The Team Sooke/Juan de Fuca Refugee Sponsorship Group has submitted an application to sponsor a second refugee family in the hopes of providing them with a chance for a better life in Canada.
The family – mom, dad, and three children – are in Cairo, Egypt after escaping a genocide supported by the Sudanese government and a variety of Sudanese militia groups.
The sponsorship stems from the Sooke organization’s initial humanitarian efforts in 2016 when it sponsored a family from Iraq.
“What we learned in our initial sponsorship is that there are people all over the world who are in crisis. Now that the focus has shifted from Syria and refugees from ISIS we looked a little further afield and decided to sponsor a family from one of the regions of ignored crisis,” said Sharon Sterling, one of the driving forces behind the Sooke sponsorship group.
“The family we’ve put forward for sponsorship is this Sudanese family, who simply can’t go home,” said Sterling.
The refugee group is positioned to apply for the second refugee family because its first family became self-sufficient much earlier than expected. After seven months in Canada, they no longer needed the Sooke group’s support and are living happy, productive lives in Canada.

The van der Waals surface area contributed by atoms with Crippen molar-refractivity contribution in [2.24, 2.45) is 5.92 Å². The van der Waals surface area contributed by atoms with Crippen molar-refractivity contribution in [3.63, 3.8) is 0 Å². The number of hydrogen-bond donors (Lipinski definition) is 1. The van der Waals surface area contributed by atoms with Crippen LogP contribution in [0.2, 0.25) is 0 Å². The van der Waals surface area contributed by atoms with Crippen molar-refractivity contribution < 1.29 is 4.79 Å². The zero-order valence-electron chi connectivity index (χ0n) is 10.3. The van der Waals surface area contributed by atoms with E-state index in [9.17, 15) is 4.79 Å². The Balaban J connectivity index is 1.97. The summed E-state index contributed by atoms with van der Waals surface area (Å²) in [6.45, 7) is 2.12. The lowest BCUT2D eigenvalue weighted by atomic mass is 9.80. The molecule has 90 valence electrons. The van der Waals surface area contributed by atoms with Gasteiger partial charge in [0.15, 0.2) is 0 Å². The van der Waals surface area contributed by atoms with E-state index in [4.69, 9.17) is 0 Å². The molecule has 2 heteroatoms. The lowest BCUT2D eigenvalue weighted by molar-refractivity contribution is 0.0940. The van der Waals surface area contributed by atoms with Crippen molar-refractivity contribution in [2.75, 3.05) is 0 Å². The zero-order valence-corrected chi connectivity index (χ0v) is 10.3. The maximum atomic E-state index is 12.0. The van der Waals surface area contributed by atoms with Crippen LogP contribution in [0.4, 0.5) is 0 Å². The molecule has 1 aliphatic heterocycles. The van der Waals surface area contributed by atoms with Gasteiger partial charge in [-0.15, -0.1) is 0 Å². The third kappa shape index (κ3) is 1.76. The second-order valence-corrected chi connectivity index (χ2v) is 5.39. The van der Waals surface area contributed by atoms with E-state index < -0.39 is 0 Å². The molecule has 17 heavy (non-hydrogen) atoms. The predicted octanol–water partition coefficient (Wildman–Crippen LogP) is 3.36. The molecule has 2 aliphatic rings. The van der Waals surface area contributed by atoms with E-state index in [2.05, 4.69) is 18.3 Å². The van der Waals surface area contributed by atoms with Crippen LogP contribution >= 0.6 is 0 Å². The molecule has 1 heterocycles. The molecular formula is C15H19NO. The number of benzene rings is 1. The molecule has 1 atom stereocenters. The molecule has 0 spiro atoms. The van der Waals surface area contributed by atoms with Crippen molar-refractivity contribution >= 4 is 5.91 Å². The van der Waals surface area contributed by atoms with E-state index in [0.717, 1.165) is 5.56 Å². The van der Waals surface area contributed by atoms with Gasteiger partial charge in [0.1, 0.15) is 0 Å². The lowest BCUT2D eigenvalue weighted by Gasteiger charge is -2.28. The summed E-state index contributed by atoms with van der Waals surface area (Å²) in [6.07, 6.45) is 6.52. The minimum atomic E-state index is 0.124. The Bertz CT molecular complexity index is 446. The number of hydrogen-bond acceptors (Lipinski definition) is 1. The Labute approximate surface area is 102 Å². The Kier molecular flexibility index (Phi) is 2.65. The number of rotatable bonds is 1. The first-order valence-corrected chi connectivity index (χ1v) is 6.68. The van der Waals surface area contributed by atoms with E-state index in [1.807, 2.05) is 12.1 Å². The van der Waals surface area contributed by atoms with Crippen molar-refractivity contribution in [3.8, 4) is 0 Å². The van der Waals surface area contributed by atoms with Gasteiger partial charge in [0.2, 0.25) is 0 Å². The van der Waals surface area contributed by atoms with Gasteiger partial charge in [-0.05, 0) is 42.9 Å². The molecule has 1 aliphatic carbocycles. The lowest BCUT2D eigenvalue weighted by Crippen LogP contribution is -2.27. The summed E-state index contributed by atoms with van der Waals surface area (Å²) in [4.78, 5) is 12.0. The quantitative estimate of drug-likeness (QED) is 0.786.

That left the group with some unexpended funds and the opportunity to use those funds as seed money for a second sponsorship.
Sterling admitted her group has heard fears regarding immigrants expressed in the past, particularly when immigrants come from countries in conflict, but she was quick to point out that people’s attitudes generally changed when they met the family and could see them as human beings rather than statistics.
It’s a phenomenon that Jean McRae, the chief executive officer for the Inter-Cultural Association of Victoria has experienced as well.
“The fear of immigrants, particularly those who are black or brown and come from conflict region, has been ginned up south of the border and some of that has leaked into Canada,” McRae said.
“All immigrants go through security and criminality checks, and we know from statistics that they are far less likely to get involved with the criminal justice system than people born in Canada.”
McRae said once the public meets the refugees, the fears tend to evaporate.
The Sooke sponsorship group is working to create a greater understanding of its program, and the challenges facing the proposed immigrant family through two information sessions in April.
The first of these sessions will be held Tuesday, April 9 at 2 p.m. at Rose of Lima Catholic Church, 2191 Townsend Rd., and the second will take place on April 30 at 7: p.m. at Christian Life Assembly, 6851 West Coast Rd.